Before opening a vein to pay for your executive MBA, consider the Wall Street Journal's first-ever ranking of the five-year return on investment of executive MBA programs. The results may surprise you.
Most of the schools that topped the list weren't big brand names -- or the highest-ranked in the September EMBA ranking. The No. 1 school in September, Northwestern University's Kellogg School of Management, was No. 12 in returns. Ohio State comes in at No. 3 with a program that yields a 170% return on investment. Only Texas A&M's Mays School of Business and University of Florida's Warrington School of Business did better among U.S. schools, with five-year returns of 243% and 212%, respectively, the Journal reports. Texas A&M and University of Florida, despite a high ROI, didn't even make the top 25 in September.
So how'd they calculate the benefit? By using the graduate-reported median raise after completion of the program as the first-year salary increase, then adding a 5% annual raise over the following four years, based on the average annual increase expected by compensation specialists and executive recruiters polled.
Texas A&M's tuition is less than half than that of New York University's Stern School of Business, the school with the lowest return on investment at 51%. Not all of the top schools delivered low returns, however. USC's Marshall School of Business ranked no. 4 in the overall ranking and has a five-year return of 134%. Across town, UCLA's Anderson School of Business took the 17 spot in overall ranking, but graduates can expect an ROI of 158%--fourth best in this latest survey's results.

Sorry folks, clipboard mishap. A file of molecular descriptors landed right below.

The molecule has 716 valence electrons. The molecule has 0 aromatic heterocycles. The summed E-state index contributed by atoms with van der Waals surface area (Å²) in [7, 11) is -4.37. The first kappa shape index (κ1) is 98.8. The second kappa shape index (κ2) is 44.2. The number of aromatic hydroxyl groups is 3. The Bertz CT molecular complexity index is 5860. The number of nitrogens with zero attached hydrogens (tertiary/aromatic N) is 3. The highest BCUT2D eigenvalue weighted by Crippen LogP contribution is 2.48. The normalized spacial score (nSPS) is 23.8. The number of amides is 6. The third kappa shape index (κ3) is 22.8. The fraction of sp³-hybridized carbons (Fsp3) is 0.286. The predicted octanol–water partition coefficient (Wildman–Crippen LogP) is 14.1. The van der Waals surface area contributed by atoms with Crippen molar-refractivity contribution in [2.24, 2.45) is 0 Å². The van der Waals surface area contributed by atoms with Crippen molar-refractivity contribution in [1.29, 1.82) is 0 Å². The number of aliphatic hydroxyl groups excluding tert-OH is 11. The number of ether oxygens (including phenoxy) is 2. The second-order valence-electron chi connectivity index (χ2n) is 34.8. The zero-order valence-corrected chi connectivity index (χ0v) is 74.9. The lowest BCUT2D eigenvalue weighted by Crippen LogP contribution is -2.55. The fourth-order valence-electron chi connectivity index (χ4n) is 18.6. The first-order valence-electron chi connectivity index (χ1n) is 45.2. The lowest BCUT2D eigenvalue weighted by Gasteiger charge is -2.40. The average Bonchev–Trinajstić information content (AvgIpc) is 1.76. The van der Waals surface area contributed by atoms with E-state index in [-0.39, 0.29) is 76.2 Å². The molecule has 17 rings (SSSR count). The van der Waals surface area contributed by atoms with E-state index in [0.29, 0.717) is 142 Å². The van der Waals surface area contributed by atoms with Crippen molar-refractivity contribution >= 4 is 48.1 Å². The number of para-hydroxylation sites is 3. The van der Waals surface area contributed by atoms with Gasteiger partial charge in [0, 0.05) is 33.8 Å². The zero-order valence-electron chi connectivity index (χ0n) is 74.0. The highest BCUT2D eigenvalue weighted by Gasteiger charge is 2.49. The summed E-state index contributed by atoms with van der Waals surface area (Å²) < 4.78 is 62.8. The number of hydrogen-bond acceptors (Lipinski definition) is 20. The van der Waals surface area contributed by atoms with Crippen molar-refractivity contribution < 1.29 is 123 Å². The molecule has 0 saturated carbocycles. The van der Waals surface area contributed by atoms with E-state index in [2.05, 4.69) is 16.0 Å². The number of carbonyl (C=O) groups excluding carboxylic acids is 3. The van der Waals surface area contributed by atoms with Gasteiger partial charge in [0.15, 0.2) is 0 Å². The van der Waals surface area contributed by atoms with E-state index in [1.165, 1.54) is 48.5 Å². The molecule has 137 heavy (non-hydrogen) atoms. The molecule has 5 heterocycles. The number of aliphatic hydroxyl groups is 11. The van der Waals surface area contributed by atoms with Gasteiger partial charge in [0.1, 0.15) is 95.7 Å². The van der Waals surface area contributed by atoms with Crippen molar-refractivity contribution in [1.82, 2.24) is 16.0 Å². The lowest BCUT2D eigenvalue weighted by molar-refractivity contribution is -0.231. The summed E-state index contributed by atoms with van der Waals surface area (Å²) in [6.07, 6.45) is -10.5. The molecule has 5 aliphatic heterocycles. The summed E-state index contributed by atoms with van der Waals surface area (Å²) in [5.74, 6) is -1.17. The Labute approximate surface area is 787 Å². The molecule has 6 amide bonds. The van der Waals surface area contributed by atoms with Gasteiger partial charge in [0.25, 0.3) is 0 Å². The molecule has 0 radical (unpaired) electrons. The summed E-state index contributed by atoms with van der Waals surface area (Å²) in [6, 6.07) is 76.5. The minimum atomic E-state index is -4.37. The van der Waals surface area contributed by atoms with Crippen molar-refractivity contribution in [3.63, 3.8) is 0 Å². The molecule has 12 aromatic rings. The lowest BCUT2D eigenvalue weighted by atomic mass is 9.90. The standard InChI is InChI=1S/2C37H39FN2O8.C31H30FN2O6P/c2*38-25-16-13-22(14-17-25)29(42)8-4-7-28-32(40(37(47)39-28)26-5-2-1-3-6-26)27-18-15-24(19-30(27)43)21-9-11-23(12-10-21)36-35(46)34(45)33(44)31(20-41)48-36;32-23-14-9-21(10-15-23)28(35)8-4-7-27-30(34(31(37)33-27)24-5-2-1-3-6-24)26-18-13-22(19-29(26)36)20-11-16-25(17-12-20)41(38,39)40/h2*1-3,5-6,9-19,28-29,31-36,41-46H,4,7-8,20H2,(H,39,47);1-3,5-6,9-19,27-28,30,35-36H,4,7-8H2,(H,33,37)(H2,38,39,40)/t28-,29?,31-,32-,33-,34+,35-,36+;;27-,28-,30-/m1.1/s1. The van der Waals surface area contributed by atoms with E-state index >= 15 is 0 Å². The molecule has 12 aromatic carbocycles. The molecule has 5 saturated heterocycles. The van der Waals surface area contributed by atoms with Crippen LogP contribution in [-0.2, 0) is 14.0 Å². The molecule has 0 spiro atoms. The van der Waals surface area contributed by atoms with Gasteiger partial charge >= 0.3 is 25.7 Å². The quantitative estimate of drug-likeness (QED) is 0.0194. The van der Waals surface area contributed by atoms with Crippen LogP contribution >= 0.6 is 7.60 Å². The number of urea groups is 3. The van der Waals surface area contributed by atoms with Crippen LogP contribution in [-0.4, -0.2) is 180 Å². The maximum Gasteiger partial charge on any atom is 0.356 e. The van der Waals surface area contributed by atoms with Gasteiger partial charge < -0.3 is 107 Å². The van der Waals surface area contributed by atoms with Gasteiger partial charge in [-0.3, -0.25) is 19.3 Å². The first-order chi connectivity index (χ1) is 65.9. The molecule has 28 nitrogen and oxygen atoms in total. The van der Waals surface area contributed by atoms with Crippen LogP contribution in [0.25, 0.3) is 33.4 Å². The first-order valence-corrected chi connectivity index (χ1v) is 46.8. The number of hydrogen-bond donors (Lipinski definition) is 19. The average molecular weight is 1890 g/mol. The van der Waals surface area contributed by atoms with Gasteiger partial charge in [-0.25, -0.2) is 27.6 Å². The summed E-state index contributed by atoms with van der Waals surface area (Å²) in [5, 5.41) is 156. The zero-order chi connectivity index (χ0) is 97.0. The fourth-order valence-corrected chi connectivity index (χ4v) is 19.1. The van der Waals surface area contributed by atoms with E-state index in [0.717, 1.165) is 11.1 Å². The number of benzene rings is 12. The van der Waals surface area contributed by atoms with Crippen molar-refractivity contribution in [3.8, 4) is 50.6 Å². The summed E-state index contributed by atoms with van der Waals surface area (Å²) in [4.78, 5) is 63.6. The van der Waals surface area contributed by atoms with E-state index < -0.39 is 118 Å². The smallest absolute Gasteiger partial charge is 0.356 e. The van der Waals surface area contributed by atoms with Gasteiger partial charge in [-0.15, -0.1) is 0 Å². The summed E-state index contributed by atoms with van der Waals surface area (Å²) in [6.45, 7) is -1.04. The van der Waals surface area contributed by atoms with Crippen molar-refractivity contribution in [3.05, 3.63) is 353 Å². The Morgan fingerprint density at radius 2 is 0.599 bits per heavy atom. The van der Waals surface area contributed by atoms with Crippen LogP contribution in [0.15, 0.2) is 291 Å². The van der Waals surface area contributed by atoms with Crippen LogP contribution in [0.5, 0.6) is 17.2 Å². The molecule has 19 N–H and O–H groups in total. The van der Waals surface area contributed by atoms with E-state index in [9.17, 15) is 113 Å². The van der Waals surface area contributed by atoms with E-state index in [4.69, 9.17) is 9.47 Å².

The gold plating and marble columns at top-ranked institutions may provide a non-quantifiable ROI in the form of an impressive alumni network, location or brand cache, though. One recent Columbia graduate, Izzet Bensusan, says the experience was worth every penny. "I only paid $130,000, and I got to sit with the best people in the world."